Clearly, YouTube's powers are coming awfully close to that of the Almighty - at least when it comes to TV.
Per today's Variety, "NBC is resurrecting 'Nobody's Watching,' the quirky 2005 WB comedy pilot that recently found new life on YouTube.com. Peacock entertainment prexy Kevin Reilly is expected to announce today that he has ordered six scripts of the project following a meeting with "Watching" creators Bill Lawrence, Neil Goldman and Garrett Donovan."
This would appear to be nothing short of amazing. Or is it?
After all, shows do occasionally come back from the dead: Most notably, "Family Guy," which did so well on home video that Fox decided it had been premature in yanking the plug on the animated show.
Even if it's not a first, the deal does call into question what, exactly, is YouTube's next play: Will it remain a destination for user-created content? Or a place for failed shows to get a new lease on life?
The former, for sure. The latter, maybe not so much.
As Variety reported earlier this month, 20th Century Fox TV prexy Gary Newman doesn't see much of a future for traditionally produced TV shows living on YouTube:
"Newman warns that music clearance and other issues may make even an Internet run unlikely (unless, a disgruntled cast or crew member with access to the episodes uploads them). 'If those costs are substantial, it makes no economic sense at all,' Newman says. Any afterlife is still small consolation: It's not going to make up for the cash the network and studio were forced to eat by keeping the show hidden from view. 'It takes a really small amount of sting out,' Newman says. 'It's not going to offset your deficit.'"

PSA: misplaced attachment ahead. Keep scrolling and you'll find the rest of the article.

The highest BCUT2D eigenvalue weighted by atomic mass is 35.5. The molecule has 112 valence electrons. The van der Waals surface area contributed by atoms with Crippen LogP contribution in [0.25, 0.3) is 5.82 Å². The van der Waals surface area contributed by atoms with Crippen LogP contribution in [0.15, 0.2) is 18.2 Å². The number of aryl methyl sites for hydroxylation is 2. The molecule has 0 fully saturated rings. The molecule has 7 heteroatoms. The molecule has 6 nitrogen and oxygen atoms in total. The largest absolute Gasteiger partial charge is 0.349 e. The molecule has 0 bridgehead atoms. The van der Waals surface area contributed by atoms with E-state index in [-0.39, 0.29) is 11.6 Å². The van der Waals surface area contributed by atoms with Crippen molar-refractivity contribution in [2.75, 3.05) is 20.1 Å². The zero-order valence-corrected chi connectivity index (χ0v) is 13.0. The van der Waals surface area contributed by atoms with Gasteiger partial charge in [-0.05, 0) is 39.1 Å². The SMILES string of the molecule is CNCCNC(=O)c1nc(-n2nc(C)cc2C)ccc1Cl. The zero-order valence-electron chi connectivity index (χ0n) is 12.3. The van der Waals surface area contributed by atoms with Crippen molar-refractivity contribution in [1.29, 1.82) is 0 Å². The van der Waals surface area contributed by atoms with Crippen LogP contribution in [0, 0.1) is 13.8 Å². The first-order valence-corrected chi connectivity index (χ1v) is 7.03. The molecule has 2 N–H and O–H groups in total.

Rather than new media replacing old media, its acting more and more like a halfway house for misunderstood, ailing shows to be nursed back to health. And, of course, a billboard to hype new network TV shows.
Which begs the question again: If YouTube isn't the killer app, but the helper-app, how does YouTube plan to make money again?
Already on it's second round of VC financing, YouTube CEO Chad Hurley is under pressure to answer precisely that question.